This is the story of a physician with hypertrophic cardiomyopathy being managed by an implantable cardioverter-defibrillator. In the middle of a snowstorm, he receives his first of many staggering shocks from his runaway defibrillator. Learning to live in this new reality includes learning to live with the strong magnet that blocks the defibrillator signal, much to his own chagrin and the amusement of others. The concept of physician as patient is nothing new. What is unique about this story is how I handled the aftermath of a runaway defibrillator and the hilarious events that subsequently occurred -- when I treated posttraumatic stress with a magnet.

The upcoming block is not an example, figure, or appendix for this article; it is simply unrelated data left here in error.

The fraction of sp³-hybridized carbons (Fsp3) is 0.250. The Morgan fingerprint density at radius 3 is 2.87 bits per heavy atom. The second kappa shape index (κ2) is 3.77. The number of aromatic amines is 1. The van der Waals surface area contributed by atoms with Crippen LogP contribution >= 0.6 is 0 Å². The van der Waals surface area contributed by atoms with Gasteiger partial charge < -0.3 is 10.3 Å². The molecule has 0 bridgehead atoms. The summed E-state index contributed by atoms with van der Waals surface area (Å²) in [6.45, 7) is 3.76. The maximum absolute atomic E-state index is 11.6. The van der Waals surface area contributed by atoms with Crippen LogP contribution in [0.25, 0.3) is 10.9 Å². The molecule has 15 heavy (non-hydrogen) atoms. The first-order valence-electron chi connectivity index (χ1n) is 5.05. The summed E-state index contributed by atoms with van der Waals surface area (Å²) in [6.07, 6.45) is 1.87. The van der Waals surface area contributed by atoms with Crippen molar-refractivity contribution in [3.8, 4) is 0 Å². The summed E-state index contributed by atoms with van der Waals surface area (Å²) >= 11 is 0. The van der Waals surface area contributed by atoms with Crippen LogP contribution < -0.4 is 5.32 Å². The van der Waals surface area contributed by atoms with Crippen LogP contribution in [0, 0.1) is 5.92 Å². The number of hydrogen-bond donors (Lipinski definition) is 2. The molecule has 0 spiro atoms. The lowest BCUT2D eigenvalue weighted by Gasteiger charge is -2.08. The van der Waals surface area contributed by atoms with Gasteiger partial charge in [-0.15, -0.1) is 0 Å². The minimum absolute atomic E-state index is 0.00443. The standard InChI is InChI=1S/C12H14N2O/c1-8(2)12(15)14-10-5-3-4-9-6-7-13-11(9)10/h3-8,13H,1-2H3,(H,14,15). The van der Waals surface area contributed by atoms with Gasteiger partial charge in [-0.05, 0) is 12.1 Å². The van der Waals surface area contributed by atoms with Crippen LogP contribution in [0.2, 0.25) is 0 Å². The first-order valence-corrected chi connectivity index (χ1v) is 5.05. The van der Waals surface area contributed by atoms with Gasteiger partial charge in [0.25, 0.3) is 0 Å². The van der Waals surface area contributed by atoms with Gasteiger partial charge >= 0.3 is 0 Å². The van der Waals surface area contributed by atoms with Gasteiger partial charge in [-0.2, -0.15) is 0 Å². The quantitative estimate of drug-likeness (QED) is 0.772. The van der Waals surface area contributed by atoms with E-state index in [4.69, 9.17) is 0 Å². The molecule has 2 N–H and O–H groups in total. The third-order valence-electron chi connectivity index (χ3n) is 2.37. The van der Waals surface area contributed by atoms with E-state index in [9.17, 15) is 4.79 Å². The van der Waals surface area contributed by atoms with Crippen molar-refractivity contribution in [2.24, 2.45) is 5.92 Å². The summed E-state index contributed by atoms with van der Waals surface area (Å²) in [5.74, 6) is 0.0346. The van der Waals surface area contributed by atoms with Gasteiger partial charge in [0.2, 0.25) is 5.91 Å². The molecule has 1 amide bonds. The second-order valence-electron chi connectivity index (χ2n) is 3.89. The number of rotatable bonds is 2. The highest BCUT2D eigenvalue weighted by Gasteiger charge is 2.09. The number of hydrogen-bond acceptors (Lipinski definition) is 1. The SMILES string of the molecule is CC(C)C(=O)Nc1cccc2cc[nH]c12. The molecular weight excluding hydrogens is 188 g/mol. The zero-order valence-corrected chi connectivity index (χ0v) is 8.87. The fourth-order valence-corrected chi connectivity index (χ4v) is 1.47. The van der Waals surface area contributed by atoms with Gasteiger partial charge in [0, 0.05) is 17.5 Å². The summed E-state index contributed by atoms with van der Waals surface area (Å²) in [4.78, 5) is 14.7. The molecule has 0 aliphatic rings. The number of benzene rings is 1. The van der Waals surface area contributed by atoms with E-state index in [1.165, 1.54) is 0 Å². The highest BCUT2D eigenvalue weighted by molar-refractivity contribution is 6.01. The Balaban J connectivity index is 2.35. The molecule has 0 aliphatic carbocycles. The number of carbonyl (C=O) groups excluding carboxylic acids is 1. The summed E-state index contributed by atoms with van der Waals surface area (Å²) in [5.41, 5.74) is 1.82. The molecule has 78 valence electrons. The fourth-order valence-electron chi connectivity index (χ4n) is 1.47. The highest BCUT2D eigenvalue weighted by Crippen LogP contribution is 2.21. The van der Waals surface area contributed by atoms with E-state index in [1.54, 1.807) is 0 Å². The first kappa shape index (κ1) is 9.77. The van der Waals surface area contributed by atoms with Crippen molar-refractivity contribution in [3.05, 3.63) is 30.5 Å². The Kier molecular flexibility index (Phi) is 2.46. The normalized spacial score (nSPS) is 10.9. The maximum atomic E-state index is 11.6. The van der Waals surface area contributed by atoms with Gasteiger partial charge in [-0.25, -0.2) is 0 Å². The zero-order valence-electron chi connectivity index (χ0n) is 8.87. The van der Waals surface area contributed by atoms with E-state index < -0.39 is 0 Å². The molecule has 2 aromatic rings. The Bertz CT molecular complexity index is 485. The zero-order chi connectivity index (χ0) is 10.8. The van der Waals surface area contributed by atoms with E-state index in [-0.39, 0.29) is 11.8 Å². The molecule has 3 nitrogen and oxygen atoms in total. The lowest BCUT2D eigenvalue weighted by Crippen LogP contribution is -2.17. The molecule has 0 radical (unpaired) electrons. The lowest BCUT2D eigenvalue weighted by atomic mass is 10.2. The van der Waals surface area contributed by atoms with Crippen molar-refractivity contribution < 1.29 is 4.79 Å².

Thwack was submitted to “The Examined Life Journal” as an essay several years ago. The editors suggested I submit a poster for their narrative medicine conference. Narrative Medicine is defined by Jason Lewis, the program director, as “exploring the connection between the arts and medicine for patients, practitioners, and educators.”
Names, characters, places, and incidents featured in this publication are either the product of the author's imagination or are used fictitiously. Any resemblance to actual persons (living or dead), events, institutions, or locals, without satiric intent, is coincidental.